As the drug war rages in Mexico, the cartels are increasing their number of crudely-armored assault vehicles.
“Narco-tanks” known as narotanques, “rhino trucks” and “monster trucks” known as monstruos are evidence that the narcos are extending their infantry operations.
The drug cartels in Mexico are known to primarily stick to small raids, blockades, and gun battles. With the increase in the number of armored vehicles, it makes transportation easier and less dangerous for those engaging in battles, allowing them to hit their targets and retreat more easily.
As Gordon Housworth of the Intellectual Capital Group noted, the increased complexity and lethality of platoon and company sized engagements in the drug war has led to a greater demand for mobility—and armored SUVs are not enough to create a “poor man’s mechanized infantry.” Each narco-truck can transport a squad, and are reminiscent of the “gun trucks” used in convoy security operations in Vietnam.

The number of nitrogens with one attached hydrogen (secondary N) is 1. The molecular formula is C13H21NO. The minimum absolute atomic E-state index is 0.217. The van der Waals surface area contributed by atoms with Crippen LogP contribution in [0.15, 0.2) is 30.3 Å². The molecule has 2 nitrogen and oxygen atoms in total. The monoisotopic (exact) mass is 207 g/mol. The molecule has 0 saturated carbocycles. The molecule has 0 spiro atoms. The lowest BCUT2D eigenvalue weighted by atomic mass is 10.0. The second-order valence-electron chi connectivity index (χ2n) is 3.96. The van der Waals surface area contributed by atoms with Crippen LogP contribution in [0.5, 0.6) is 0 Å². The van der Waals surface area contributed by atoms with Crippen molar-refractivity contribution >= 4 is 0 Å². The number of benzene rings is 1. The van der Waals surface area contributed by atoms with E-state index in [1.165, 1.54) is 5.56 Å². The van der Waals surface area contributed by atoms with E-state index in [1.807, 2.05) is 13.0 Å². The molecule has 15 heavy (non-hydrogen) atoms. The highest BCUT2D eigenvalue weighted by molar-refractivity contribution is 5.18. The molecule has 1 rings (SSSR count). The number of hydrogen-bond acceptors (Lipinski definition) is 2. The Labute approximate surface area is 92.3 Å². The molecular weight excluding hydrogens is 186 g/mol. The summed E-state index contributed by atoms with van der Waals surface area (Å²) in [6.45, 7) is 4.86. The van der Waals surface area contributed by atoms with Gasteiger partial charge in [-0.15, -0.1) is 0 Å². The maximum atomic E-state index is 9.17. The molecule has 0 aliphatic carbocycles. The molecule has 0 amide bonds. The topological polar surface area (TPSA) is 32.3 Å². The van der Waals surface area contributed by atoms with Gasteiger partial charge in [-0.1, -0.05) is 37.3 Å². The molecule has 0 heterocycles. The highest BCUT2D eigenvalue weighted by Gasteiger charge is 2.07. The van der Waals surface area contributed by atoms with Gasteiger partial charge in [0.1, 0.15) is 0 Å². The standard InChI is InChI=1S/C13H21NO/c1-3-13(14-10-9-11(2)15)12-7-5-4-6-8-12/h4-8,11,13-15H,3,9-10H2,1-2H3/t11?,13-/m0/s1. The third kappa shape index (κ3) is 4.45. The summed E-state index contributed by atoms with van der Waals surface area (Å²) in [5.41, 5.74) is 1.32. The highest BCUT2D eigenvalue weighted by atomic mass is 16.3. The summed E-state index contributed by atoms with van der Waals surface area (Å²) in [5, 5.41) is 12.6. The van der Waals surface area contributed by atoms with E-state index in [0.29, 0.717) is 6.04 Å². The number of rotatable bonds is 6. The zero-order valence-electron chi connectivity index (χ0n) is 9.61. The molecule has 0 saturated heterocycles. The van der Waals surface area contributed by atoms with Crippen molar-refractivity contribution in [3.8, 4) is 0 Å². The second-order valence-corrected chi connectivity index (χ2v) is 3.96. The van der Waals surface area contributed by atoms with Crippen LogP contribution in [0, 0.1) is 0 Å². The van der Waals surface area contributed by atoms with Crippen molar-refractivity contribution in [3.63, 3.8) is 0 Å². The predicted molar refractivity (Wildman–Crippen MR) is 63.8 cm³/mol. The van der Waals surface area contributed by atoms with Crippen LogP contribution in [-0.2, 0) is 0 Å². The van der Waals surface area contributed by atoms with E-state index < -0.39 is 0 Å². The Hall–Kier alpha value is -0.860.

“…The emergence of ‘narco-tanks’ is a natural result of the desire to ‘up-armor’ larger vehicles that could transport a squad level unit along with their weapons in order to close on their adversaries without significant attrition,” Housworth said.
Though many have minimized the importance of these vehicles, other are quick to point out that with these tanks, the conflicts in Mexico are beginning to look like those in Iraq.